When a divorcing parent has safety concerns around the other parent, the courts in Illinois often set up supervised visitation opportunities. Many situations can put a child’s safety at risk, and parents have the right to request supervised visitation for the other parent if they feel a safety issue exists. Understanding what this entails and how it may protect children will help parents move forward with custody arrangements and make the best requests from the courts.
What Is Supervised Visitation?
The state of Illinois strives to allow both parents parenting time with their children whenever it is safe to do so as part of parenting plans. Sometimes a child may not be safe when with a parent alone due to a number of concerns. Supervised visitation is a type of visitation where the child is able to spend time with the non-custodial parent, but only with supervision from a court-appointed individual. This protects the parenting time and the child’s relationship with the parent, without putting the child’s safety at risk.
At a supervised visitation time, a third party attends with the child. That party must observe and keep the child safe while the child spends time with their parent. These visits take place in the parent’s home or in a public place. Sometimes the place must receive court approval.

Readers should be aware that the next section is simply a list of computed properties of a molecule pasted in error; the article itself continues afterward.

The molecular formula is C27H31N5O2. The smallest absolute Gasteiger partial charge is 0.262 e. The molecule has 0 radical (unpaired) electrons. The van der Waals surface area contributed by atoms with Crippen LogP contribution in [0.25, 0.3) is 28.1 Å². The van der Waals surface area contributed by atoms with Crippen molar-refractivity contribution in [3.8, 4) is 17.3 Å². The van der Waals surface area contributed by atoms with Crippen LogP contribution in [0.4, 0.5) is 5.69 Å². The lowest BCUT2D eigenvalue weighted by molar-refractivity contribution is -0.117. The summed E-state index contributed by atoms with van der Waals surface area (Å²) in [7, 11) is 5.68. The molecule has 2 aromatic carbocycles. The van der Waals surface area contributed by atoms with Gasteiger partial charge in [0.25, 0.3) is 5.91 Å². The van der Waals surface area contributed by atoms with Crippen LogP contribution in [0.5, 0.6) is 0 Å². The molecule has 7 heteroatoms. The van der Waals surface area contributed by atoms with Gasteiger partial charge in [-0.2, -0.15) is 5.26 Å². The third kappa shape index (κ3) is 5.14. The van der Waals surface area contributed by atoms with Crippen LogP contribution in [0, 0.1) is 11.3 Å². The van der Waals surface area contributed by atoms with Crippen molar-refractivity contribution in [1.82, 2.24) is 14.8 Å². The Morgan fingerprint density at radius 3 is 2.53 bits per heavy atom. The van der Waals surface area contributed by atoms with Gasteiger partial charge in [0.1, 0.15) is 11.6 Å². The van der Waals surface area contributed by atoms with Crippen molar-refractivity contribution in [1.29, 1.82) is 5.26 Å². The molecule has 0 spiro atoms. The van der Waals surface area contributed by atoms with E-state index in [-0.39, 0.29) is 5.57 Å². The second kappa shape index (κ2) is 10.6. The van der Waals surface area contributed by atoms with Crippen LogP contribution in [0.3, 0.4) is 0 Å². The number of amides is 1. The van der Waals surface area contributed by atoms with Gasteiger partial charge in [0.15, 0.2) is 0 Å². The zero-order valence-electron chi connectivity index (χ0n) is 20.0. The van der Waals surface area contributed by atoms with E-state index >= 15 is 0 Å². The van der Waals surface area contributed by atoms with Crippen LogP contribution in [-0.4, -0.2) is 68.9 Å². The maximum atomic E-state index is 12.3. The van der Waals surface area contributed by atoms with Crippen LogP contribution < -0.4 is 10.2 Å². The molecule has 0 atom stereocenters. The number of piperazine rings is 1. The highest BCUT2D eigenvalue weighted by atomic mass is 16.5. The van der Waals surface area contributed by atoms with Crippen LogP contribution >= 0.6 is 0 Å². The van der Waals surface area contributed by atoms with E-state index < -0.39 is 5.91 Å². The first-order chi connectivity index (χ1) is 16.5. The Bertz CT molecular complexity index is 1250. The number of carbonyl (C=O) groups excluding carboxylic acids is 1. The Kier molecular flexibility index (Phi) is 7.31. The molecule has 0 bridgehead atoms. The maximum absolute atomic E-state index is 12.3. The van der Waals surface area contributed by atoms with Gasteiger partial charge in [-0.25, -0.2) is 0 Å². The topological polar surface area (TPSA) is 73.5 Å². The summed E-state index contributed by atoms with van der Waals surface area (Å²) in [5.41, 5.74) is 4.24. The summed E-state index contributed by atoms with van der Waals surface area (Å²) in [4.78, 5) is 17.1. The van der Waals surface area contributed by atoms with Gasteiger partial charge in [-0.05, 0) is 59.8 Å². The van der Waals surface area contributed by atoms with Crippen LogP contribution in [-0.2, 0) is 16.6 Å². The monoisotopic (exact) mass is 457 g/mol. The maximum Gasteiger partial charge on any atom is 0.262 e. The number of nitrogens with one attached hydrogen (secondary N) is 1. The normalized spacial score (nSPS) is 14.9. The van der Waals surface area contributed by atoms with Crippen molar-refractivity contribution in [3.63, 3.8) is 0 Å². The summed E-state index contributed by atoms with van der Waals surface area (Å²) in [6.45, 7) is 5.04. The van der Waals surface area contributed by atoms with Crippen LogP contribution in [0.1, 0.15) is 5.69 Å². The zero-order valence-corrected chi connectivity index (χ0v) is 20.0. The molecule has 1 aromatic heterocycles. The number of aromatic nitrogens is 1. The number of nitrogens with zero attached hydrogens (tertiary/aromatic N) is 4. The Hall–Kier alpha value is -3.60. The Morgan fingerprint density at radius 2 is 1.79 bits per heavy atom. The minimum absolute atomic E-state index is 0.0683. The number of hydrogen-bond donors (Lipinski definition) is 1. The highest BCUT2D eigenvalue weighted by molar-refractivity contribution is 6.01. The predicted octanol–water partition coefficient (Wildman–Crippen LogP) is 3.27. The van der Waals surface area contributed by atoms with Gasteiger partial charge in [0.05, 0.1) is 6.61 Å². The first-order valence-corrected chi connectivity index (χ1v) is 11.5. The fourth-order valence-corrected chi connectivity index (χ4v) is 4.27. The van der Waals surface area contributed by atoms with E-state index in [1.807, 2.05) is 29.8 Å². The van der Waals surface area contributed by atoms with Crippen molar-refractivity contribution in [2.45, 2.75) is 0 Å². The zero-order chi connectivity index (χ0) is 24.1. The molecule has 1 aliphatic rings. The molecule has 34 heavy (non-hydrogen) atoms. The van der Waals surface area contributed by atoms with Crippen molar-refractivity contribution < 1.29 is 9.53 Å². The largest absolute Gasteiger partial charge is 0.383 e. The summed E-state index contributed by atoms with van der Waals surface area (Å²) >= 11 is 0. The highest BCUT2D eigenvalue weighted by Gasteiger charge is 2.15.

What Situations Warrant Supervised Visitation
Supervised visitation is awarded when the child’s safety is at risk. This can be due to allegations of abuse. It can also be awarded if the parent struggles with mental illness or addiction, both of which put the child in a vulnerable position. If the family has a history of abandonment, which would leave the child feeling unsafe with the parent, supervised visitation may be warranted. A family law attorney is often necessary to prove these situations because the courts tend to lean towards giving both parents parenting time.
What Proofs Are Required?
In order to prove that a parent would put the child at risk, the other parent would need sufficient evidence. This can include testimony from the parent, as well as medical records, evidence of abuse or neglect, and testimony from experts. The courts must believe that the parent’s conduct puts the child’s mental, moral, or physical health at significant risk or would impair the child’s emotional development, or they are unlikely to require supervised visitation.